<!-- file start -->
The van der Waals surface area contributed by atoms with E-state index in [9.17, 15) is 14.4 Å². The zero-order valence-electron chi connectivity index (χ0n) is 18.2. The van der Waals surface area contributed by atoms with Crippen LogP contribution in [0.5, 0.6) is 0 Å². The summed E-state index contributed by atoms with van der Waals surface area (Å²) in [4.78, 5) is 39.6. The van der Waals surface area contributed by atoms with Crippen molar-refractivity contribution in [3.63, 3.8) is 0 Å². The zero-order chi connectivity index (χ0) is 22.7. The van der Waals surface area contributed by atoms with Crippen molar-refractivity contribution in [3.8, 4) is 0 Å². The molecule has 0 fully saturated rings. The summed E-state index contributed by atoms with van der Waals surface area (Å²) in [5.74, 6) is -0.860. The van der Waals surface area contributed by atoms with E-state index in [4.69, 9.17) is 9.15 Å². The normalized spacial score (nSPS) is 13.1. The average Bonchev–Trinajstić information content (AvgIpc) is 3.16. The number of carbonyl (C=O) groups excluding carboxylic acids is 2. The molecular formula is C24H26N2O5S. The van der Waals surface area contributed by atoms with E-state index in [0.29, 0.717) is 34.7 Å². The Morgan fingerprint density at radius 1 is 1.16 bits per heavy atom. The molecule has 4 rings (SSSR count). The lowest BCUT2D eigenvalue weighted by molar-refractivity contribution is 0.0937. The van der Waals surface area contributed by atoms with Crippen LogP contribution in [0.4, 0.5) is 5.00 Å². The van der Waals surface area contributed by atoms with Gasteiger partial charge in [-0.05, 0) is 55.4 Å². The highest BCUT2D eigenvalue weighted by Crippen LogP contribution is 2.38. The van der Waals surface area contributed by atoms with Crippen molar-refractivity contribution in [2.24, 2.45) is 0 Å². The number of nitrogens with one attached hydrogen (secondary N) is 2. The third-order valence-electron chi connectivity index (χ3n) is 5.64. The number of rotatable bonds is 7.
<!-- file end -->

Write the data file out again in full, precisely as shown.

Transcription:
The van der Waals surface area contributed by atoms with E-state index in [9.17, 15) is 14.4 Å². The zero-order valence-electron chi connectivity index (χ0n) is 18.2. The van der Waals surface area contributed by atoms with Crippen LogP contribution in [0.5, 0.6) is 0 Å². The summed E-state index contributed by atoms with van der Waals surface area (Å²) in [4.78, 5) is 39.6. The van der Waals surface area contributed by atoms with Crippen molar-refractivity contribution in [3.63, 3.8) is 0 Å². The zero-order chi connectivity index (χ0) is 22.7. The van der Waals surface area contributed by atoms with Crippen molar-refractivity contribution in [3.8, 4) is 0 Å². The molecule has 0 fully saturated rings. The summed E-state index contributed by atoms with van der Waals surface area (Å²) in [5.74, 6) is -0.860. The van der Waals surface area contributed by atoms with E-state index in [4.69, 9.17) is 9.15 Å². The normalized spacial score (nSPS) is 13.1. The average Bonchev–Trinajstić information content (AvgIpc) is 3.16. The number of carbonyl (C=O) groups excluding carboxylic acids is 2. The molecular formula is C24H26N2O5S. The van der Waals surface area contributed by atoms with E-state index in [0.29, 0.717) is 34.7 Å². The Morgan fingerprint density at radius 1 is 1.16 bits per heavy atom. The molecule has 4 rings (SSSR count). The lowest BCUT2D eigenvalue weighted by molar-refractivity contribution is 0.0937. The van der Waals surface area contributed by atoms with Crippen LogP contribution in [0.4, 0.5) is 5.00 Å². The van der Waals surface area contributed by atoms with Gasteiger partial charge in [-0.05, 0) is 55.4 Å². The highest BCUT2D eigenvalue weighted by Crippen LogP contribution is 2.38. The van der Waals surface area contributed by atoms with Crippen molar-refractivity contribution in [2.24, 2.45) is 0 Å². The number of nitrogens with one attached hydrogen (secondary N) is 2. The third-order valence-electron chi connectivity index (χ3n) is 5.64. The number of rotatable bonds is 7.